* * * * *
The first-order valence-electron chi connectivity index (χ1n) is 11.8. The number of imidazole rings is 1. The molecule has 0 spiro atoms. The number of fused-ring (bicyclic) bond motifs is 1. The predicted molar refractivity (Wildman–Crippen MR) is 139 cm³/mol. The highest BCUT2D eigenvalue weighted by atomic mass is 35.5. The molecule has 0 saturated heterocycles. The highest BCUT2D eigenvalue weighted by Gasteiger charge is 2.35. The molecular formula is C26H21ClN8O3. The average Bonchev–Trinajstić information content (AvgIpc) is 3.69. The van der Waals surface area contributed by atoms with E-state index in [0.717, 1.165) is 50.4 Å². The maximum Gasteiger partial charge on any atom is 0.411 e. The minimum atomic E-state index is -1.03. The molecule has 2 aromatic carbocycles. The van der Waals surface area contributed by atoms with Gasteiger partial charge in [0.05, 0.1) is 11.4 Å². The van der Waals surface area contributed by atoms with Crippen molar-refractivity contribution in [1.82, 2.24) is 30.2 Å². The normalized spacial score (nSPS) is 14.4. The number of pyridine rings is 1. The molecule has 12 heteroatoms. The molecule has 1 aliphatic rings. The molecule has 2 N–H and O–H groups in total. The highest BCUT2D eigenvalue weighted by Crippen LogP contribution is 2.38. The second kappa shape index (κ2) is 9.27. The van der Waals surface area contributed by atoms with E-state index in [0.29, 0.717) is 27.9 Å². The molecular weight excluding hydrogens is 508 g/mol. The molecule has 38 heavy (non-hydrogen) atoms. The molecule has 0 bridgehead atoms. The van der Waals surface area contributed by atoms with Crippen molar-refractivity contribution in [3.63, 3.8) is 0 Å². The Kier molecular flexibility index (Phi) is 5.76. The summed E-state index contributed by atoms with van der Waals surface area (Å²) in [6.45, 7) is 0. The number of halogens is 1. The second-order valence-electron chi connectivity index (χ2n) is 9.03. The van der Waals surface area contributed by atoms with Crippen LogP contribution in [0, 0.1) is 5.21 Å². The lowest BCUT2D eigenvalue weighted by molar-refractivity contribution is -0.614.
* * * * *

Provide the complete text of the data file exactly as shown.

The first-order valence-electron chi connectivity index (χ1n) is 11.8. The number of imidazole rings is 1. The molecule has 0 spiro atoms. The number of fused-ring (bicyclic) bond motifs is 1. The predicted molar refractivity (Wildman–Crippen MR) is 139 cm³/mol. The highest BCUT2D eigenvalue weighted by atomic mass is 35.5. The molecule has 0 saturated heterocycles. The highest BCUT2D eigenvalue weighted by Gasteiger charge is 2.35. The molecular formula is C26H21ClN8O3. The average Bonchev–Trinajstić information content (AvgIpc) is 3.69. The van der Waals surface area contributed by atoms with E-state index in [0.717, 1.165) is 50.4 Å². The maximum Gasteiger partial charge on any atom is 0.411 e. The minimum atomic E-state index is -1.03. The molecule has 2 aromatic carbocycles. The van der Waals surface area contributed by atoms with Gasteiger partial charge in [0.05, 0.1) is 11.4 Å². The van der Waals surface area contributed by atoms with Crippen molar-refractivity contribution in [1.82, 2.24) is 30.2 Å². The normalized spacial score (nSPS) is 14.4. The number of pyridine rings is 1. The molecule has 12 heteroatoms. The molecule has 1 aliphatic rings. The molecule has 2 N–H and O–H groups in total. The highest BCUT2D eigenvalue weighted by Crippen LogP contribution is 2.38. The second kappa shape index (κ2) is 9.27. The van der Waals surface area contributed by atoms with E-state index in [0.29, 0.717) is 27.9 Å². The molecular weight excluding hydrogens is 508 g/mol. The molecule has 38 heavy (non-hydrogen) atoms. The molecule has 0 bridgehead atoms. The van der Waals surface area contributed by atoms with Crippen molar-refractivity contribution in [3.63, 3.8) is 0 Å². The Kier molecular flexibility index (Phi) is 5.76. The summed E-state index contributed by atoms with van der Waals surface area (Å²) in [6.45, 7) is 0. The number of halogens is 1. The second-order valence-electron chi connectivity index (χ2n) is 9.03. The van der Waals surface area contributed by atoms with Crippen LogP contribution in [0, 0.1) is 5.21 Å². The lowest BCUT2D eigenvalue weighted by molar-refractivity contribution is -0.614.